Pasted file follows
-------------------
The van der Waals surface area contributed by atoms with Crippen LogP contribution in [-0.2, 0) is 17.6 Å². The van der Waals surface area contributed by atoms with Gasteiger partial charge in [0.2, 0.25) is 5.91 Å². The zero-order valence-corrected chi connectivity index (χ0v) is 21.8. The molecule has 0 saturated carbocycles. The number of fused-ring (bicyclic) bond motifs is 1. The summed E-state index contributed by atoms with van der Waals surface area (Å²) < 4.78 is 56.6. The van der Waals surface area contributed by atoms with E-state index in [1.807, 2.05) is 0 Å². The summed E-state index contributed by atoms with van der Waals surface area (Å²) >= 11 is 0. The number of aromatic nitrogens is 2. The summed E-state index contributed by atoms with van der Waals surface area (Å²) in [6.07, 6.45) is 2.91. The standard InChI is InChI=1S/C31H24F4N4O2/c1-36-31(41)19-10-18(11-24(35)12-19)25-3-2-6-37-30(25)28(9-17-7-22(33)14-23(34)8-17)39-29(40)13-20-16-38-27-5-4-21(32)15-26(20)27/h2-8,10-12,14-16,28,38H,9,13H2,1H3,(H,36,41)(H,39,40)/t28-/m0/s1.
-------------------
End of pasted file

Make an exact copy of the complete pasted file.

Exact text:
The van der Waals surface area contributed by atoms with Crippen LogP contribution in [-0.2, 0) is 17.6 Å². The van der Waals surface area contributed by atoms with Gasteiger partial charge in [0.2, 0.25) is 5.91 Å². The zero-order valence-corrected chi connectivity index (χ0v) is 21.8. The molecule has 0 saturated carbocycles. The number of fused-ring (bicyclic) bond motifs is 1. The summed E-state index contributed by atoms with van der Waals surface area (Å²) < 4.78 is 56.6. The van der Waals surface area contributed by atoms with E-state index in [1.807, 2.05) is 0 Å². The summed E-state index contributed by atoms with van der Waals surface area (Å²) >= 11 is 0. The number of aromatic nitrogens is 2. The summed E-state index contributed by atoms with van der Waals surface area (Å²) in [6.07, 6.45) is 2.91. The standard InChI is InChI=1S/C31H24F4N4O2/c1-36-31(41)19-10-18(11-24(35)12-19)25-3-2-6-37-30(25)28(9-17-7-22(33)14-23(34)8-17)39-29(40)13-20-16-38-27-5-4-21(32)15-26(20)27/h2-8,10-12,14-16,28,38H,9,13H2,1H3,(H,36,41)(H,39,40)/t28-/m0/s1.